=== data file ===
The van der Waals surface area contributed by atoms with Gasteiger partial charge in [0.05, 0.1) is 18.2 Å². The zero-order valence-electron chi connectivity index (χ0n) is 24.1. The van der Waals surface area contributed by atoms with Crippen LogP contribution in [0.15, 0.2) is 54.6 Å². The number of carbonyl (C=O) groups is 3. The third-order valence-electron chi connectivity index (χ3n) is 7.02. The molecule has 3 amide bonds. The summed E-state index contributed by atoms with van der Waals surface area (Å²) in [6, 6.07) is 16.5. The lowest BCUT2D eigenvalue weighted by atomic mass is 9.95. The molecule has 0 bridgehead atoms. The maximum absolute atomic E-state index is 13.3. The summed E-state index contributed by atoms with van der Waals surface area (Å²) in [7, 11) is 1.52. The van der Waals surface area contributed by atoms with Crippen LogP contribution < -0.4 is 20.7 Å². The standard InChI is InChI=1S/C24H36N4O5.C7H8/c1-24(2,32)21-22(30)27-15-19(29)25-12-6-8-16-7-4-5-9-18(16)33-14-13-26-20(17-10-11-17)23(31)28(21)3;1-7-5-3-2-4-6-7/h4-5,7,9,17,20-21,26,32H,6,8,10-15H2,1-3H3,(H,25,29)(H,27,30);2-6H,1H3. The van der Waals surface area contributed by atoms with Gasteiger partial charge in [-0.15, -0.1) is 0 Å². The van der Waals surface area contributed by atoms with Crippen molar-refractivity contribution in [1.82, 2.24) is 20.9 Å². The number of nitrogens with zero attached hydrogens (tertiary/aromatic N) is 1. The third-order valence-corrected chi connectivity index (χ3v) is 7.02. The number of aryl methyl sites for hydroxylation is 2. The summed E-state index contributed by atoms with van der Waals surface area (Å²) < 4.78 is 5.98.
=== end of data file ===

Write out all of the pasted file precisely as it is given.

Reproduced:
The van der Waals surface area contributed by atoms with Gasteiger partial charge in [0.05, 0.1) is 18.2 Å². The zero-order valence-electron chi connectivity index (χ0n) is 24.1. The van der Waals surface area contributed by atoms with Crippen LogP contribution in [0.15, 0.2) is 54.6 Å². The number of carbonyl (C=O) groups is 3. The third-order valence-electron chi connectivity index (χ3n) is 7.02. The molecule has 3 amide bonds. The summed E-state index contributed by atoms with van der Waals surface area (Å²) in [6, 6.07) is 16.5. The lowest BCUT2D eigenvalue weighted by atomic mass is 9.95. The molecule has 0 bridgehead atoms. The maximum absolute atomic E-state index is 13.3. The summed E-state index contributed by atoms with van der Waals surface area (Å²) in [7, 11) is 1.52. The van der Waals surface area contributed by atoms with Crippen LogP contribution < -0.4 is 20.7 Å². The standard InChI is InChI=1S/C24H36N4O5.C7H8/c1-24(2,32)21-22(30)27-15-19(29)25-12-6-8-16-7-4-5-9-18(16)33-14-13-26-20(17-10-11-17)23(31)28(21)3;1-7-5-3-2-4-6-7/h4-5,7,9,17,20-21,26,32H,6,8,10-15H2,1-3H3,(H,25,29)(H,27,30);2-6H,1H3. The van der Waals surface area contributed by atoms with Gasteiger partial charge in [-0.15, -0.1) is 0 Å². The van der Waals surface area contributed by atoms with Crippen molar-refractivity contribution in [1.82, 2.24) is 20.9 Å². The number of nitrogens with zero attached hydrogens (tertiary/aromatic N) is 1. The third-order valence-corrected chi connectivity index (χ3v) is 7.02. The number of aryl methyl sites for hydroxylation is 2. The summed E-state index contributed by atoms with van der Waals surface area (Å²) < 4.78 is 5.98.